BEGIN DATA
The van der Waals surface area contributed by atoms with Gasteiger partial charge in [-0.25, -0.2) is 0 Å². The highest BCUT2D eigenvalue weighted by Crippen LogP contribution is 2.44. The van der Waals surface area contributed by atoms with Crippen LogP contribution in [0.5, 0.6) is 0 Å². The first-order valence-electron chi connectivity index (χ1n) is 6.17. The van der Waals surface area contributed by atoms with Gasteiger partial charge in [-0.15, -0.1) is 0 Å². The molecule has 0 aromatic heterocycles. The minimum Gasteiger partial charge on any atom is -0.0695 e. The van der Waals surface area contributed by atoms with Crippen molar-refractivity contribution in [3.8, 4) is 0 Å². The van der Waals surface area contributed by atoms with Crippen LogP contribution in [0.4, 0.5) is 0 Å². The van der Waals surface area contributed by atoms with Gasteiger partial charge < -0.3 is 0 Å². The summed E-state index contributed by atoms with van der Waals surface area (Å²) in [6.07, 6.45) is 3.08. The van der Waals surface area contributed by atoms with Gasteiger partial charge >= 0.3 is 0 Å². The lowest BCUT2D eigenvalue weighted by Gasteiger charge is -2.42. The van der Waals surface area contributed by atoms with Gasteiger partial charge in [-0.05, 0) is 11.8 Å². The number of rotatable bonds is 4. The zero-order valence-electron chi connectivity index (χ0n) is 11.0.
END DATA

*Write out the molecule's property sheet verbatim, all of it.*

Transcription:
The van der Waals surface area contributed by atoms with Gasteiger partial charge in [-0.25, -0.2) is 0 Å². The highest BCUT2D eigenvalue weighted by Crippen LogP contribution is 2.44. The van der Waals surface area contributed by atoms with Crippen LogP contribution in [0.5, 0.6) is 0 Å². The first-order valence-electron chi connectivity index (χ1n) is 6.17. The van der Waals surface area contributed by atoms with Gasteiger partial charge in [-0.15, -0.1) is 0 Å². The molecule has 0 aromatic heterocycles. The minimum Gasteiger partial charge on any atom is -0.0695 e. The van der Waals surface area contributed by atoms with Crippen molar-refractivity contribution in [3.8, 4) is 0 Å². The van der Waals surface area contributed by atoms with Crippen LogP contribution in [0.4, 0.5) is 0 Å². The van der Waals surface area contributed by atoms with Gasteiger partial charge < -0.3 is 0 Å². The summed E-state index contributed by atoms with van der Waals surface area (Å²) in [6.07, 6.45) is 3.08. The van der Waals surface area contributed by atoms with Gasteiger partial charge >= 0.3 is 0 Å². The lowest BCUT2D eigenvalue weighted by Gasteiger charge is -2.42. The van der Waals surface area contributed by atoms with Gasteiger partial charge in [-0.05, 0) is 11.8 Å². The number of rotatable bonds is 4. The zero-order valence-electron chi connectivity index (χ0n) is 11.0.